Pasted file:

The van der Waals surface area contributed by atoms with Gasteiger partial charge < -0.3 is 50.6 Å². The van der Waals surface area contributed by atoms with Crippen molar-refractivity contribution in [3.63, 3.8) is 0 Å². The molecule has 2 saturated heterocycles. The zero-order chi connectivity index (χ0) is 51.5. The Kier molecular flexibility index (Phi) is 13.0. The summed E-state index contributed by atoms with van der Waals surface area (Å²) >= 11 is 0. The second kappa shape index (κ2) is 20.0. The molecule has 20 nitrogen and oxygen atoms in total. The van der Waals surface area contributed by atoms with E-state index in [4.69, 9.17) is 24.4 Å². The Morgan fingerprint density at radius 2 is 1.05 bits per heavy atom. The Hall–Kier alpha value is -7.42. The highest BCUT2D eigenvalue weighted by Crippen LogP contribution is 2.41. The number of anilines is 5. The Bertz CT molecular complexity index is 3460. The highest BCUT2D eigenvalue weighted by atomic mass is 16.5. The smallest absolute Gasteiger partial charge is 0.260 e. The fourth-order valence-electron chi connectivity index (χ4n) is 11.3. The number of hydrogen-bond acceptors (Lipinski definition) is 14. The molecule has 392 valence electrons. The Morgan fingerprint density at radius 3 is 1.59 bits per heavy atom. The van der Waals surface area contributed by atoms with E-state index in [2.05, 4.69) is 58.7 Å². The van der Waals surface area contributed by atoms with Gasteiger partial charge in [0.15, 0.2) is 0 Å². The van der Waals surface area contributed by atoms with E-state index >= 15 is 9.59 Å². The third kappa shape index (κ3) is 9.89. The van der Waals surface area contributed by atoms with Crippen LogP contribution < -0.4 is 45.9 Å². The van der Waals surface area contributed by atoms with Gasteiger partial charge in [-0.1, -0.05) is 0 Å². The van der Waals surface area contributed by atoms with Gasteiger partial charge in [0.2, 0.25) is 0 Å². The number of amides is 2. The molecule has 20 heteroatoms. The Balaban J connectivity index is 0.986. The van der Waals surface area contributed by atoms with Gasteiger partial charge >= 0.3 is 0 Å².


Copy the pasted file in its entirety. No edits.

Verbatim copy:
The van der Waals surface area contributed by atoms with Gasteiger partial charge < -0.3 is 50.6 Å². The van der Waals surface area contributed by atoms with Crippen molar-refractivity contribution in [3.63, 3.8) is 0 Å². The molecule has 2 saturated heterocycles. The zero-order chi connectivity index (χ0) is 51.5. The Kier molecular flexibility index (Phi) is 13.0. The summed E-state index contributed by atoms with van der Waals surface area (Å²) >= 11 is 0. The second kappa shape index (κ2) is 20.0. The molecule has 20 nitrogen and oxygen atoms in total. The van der Waals surface area contributed by atoms with E-state index in [4.69, 9.17) is 24.4 Å². The Morgan fingerprint density at radius 2 is 1.05 bits per heavy atom. The Hall–Kier alpha value is -7.42. The highest BCUT2D eigenvalue weighted by Crippen LogP contribution is 2.41. The number of anilines is 5. The Bertz CT molecular complexity index is 3460. The highest BCUT2D eigenvalue weighted by atomic mass is 16.5. The smallest absolute Gasteiger partial charge is 0.260 e. The fourth-order valence-electron chi connectivity index (χ4n) is 11.3. The number of hydrogen-bond acceptors (Lipinski definition) is 14. The molecule has 392 valence electrons. The Morgan fingerprint density at radius 3 is 1.59 bits per heavy atom. The van der Waals surface area contributed by atoms with E-state index in [2.05, 4.69) is 58.7 Å². The van der Waals surface area contributed by atoms with Gasteiger partial charge in [0.15, 0.2) is 0 Å². The van der Waals surface area contributed by atoms with E-state index >= 15 is 9.59 Å². The third kappa shape index (κ3) is 9.89. The van der Waals surface area contributed by atoms with Crippen LogP contribution < -0.4 is 45.9 Å². The van der Waals surface area contributed by atoms with Gasteiger partial charge in [-0.1, -0.05) is 0 Å². The van der Waals surface area contributed by atoms with Gasteiger partial charge in [0.2, 0.25) is 0 Å². The number of amides is 2. The molecule has 20 heteroatoms. The Balaban J connectivity index is 0.986. The van der Waals surface area contributed by atoms with Gasteiger partial charge >= 0.3 is 0 Å².